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[an-uh s-thee-zhuh] /ˌæn əsˈθi ʒə/
noun, Medicine/Medical, Pathology
Related forms
[an-uh s-thet-ik] /ˌæn əsˈθɛt ɪk/ (Show IPA),
adjective, noun
[uh-nes-thi-tist or, esp. British, uh-nees-] /əˈnɛs θɪ tɪst or, esp. British, əˈnis-/ (Show IPA),
semianaesthetic, adjective


[an-uh s-thet-ik] /ˌæn əsˈθɛt ɪk/
a substance that produces anesthesia, as halothane, procaine, or ether.
pertaining to or causing physical insensibility:
an anesthetic gas.
physically insensitive:
Halothane is used to produce an anesthetic state.
Also, anaesthetic.
1840-50, Americanism; < Greek anaísthēt(os) without feeling, senseless + -ic; see an-1, esthetic
Related forms
anesthetically, adverb
nonanesthetic, adjective, noun
postanesthetic, adjective
semianesthetic, adjective Unabridged
Based on the Random House Dictionary, © Random House, Inc. 2014.
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Examples for anaesthetic
  • The anaesthetic drugs specified are going out of fashion and there fore becoming in short supply.
  • Hopefully, my dental surgeon will change his mind about the local anaesthetic.
  • We went to the wards put people on stretchers, wheeled them to the anaesthetic room.
  • As the plan is to administer the anaesthetic while the patient sleeps, it is no wonder that failure attends the effort.
  • The walk could become a phantom biopsy, cutting out a sample of diseased tissue without an anaesthetic.
  • The medics carried out experiments on humans, including vivisection without anaesthetic.
  • It is injected by a nurse with an intimidating syringe under a local anaesthetic.
  • One of his earliest memories was being taken to the dentist, who performed a tonsillectomy on him without anaesthetic.
  • Life-saving surgery without anaesthetic is what is needed.
  • The others were told that they'd been given lidocaine, an anaesthetic.
British Dictionary definitions for anaesthetic


a substance that causes anaesthesia
causing or characterized by anaesthesia


local or general loss of bodily sensation, esp of touch, as the result of nerve damage or other abnormality
loss of sensation, esp of pain, induced by drugs: called general anaesthesia when consciousness is lost and local anaesthesia when only a specific area of the body is involved
a general dullness or lack of feeling
Word Origin
C19: from New Latin, from Greek anaisthēsia absence of sensation, from an- + aisthēsis feeling


noun, adjective
the usual US spelling of anaesthetic
Collins English Dictionary - Complete & Unabridged 2012 Digital Edition
© William Collins Sons & Co. Ltd. 1979, 1986 © HarperCollins
Publishers 1998, 2000, 2003, 2005, 2006, 2007, 2009, 2012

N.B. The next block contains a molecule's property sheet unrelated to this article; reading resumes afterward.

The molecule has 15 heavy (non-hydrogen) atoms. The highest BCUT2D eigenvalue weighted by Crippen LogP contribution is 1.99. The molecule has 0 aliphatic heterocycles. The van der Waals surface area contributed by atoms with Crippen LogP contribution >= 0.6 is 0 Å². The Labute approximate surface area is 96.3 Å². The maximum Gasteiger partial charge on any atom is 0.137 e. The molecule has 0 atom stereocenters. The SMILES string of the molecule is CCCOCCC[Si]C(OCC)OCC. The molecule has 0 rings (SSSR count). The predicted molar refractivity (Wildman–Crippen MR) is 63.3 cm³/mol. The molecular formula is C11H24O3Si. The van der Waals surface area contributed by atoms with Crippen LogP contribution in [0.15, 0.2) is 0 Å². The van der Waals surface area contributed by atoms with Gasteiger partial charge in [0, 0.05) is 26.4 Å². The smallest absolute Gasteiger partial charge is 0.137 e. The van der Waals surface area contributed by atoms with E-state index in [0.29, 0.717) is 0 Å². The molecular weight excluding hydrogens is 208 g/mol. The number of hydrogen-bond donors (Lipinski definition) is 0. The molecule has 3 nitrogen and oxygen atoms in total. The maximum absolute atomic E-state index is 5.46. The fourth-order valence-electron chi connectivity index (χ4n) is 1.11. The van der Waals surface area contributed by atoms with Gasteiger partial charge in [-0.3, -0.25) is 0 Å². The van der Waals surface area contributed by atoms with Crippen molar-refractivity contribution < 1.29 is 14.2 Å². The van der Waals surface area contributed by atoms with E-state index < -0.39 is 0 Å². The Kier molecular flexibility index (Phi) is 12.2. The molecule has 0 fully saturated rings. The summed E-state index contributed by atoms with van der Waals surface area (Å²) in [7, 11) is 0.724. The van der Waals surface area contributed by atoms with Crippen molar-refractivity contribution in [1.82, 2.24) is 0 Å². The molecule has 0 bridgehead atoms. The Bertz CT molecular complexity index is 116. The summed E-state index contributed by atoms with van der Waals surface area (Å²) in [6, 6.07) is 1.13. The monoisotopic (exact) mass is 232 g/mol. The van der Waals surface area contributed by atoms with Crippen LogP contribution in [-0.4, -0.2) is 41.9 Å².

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Word Origin and History for anaesthetic
1721, "loss of feeling," Mod.L., from Gk. anaisthesia "lack of sensation," from an- "without" + aisthesis "feeling," from PIE base *au- "to perceive" (see audience).
1846, "insensible," from Gk. anaisthetos "without feeling" (see anaesthesia). Noun meaning "agent that produces anesthesia" first used in modern sense 1848 by professor James Young Simpson (1811-1870), discoverer of chloroform.
alt. spelling of anaesthetic (q.v.). See ae.
Online Etymology Dictionary, © 2010 Douglas Harper
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anaesthetic in Medicine

anesthetic an·es·thet·ic (ān'ĭs-thět'ĭk)
An agent that reversibly depresses neuronal function, producing total or partial loss of sensation. adj.

  1. Characterized by the loss of sensation.

  2. Capable of producing a loss of sensation.

  3. Associated with or due to the state of anesthesia.

an'es·thet'i·cal·ly adv.
The American Heritage® Stedman's Medical Dictionary
Copyright © 2002, 2001, 1995 by Houghton Mifflin Company. Published by Houghton Mifflin Company.
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anaesthetic in Science
A drug that temporarily depresses neuronal function, producing total or partial loss of sensation with or without the loss of consciousness.
The American Heritage® Science Dictionary
Copyright © 2002. Published by Houghton Mifflin. All rights reserved.
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anaesthetic in Culture
anesthetic [(an-is-thet-ik)]

A substance that causes loss of sensation or consciousness. With the aid of an anesthetic, people can undergo surgery without pain. (See general anesthetic and local anesthetic.)

The American Heritage® New Dictionary of Cultural Literacy, Third Edition
Copyright © 2005 by Houghton Mifflin Company.
Published by Houghton Mifflin Company. All rights reserved.
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